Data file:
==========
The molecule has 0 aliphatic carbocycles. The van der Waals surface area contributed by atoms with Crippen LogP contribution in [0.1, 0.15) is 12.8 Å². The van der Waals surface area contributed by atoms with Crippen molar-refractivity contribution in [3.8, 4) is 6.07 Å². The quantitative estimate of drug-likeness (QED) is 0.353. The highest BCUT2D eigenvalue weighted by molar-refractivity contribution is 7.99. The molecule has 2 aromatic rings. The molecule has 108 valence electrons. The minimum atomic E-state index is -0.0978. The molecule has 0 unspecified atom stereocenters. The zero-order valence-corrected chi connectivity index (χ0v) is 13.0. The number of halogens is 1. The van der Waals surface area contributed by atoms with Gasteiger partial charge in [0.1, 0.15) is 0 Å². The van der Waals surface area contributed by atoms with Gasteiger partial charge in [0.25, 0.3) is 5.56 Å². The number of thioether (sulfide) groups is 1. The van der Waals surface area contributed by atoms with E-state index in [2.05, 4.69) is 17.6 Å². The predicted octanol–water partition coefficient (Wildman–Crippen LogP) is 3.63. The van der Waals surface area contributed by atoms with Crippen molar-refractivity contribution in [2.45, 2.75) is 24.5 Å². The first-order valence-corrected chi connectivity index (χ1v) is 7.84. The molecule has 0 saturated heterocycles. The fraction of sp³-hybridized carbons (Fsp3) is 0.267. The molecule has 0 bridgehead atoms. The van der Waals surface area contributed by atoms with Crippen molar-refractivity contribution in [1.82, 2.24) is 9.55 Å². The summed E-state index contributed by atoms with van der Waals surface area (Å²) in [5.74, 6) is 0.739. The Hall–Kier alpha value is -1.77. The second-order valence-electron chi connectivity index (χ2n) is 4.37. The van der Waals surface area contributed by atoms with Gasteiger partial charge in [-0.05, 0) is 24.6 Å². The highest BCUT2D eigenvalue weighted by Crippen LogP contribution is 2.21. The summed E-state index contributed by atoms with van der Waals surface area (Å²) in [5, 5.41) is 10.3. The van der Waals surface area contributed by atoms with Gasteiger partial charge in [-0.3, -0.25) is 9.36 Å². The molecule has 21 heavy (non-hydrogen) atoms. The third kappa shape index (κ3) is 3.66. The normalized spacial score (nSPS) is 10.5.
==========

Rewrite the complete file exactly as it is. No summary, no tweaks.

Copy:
The molecule has 0 aliphatic carbocycles. The van der Waals surface area contributed by atoms with Crippen LogP contribution in [0.1, 0.15) is 12.8 Å². The van der Waals surface area contributed by atoms with Crippen molar-refractivity contribution in [3.8, 4) is 6.07 Å². The quantitative estimate of drug-likeness (QED) is 0.353. The highest BCUT2D eigenvalue weighted by molar-refractivity contribution is 7.99. The molecule has 2 aromatic rings. The molecule has 108 valence electrons. The minimum atomic E-state index is -0.0978. The molecule has 0 unspecified atom stereocenters. The zero-order valence-corrected chi connectivity index (χ0v) is 13.0. The number of halogens is 1. The van der Waals surface area contributed by atoms with Gasteiger partial charge in [0.1, 0.15) is 0 Å². The van der Waals surface area contributed by atoms with Gasteiger partial charge in [0.25, 0.3) is 5.56 Å². The number of thioether (sulfide) groups is 1. The van der Waals surface area contributed by atoms with E-state index in [2.05, 4.69) is 17.6 Å². The predicted octanol–water partition coefficient (Wildman–Crippen LogP) is 3.63. The van der Waals surface area contributed by atoms with Crippen molar-refractivity contribution in [2.45, 2.75) is 24.5 Å². The first-order valence-corrected chi connectivity index (χ1v) is 7.84. The molecule has 0 saturated heterocycles. The fraction of sp³-hybridized carbons (Fsp3) is 0.267. The molecule has 0 bridgehead atoms. The van der Waals surface area contributed by atoms with Crippen molar-refractivity contribution in [1.82, 2.24) is 9.55 Å². The summed E-state index contributed by atoms with van der Waals surface area (Å²) in [5.74, 6) is 0.739. The Hall–Kier alpha value is -1.77. The second-order valence-electron chi connectivity index (χ2n) is 4.37. The van der Waals surface area contributed by atoms with Gasteiger partial charge in [-0.05, 0) is 24.6 Å². The highest BCUT2D eigenvalue weighted by Crippen LogP contribution is 2.21. The summed E-state index contributed by atoms with van der Waals surface area (Å²) in [5, 5.41) is 10.3. The van der Waals surface area contributed by atoms with Gasteiger partial charge in [-0.3, -0.25) is 9.36 Å². The molecule has 21 heavy (non-hydrogen) atoms. The third kappa shape index (κ3) is 3.66. The normalized spacial score (nSPS) is 10.5.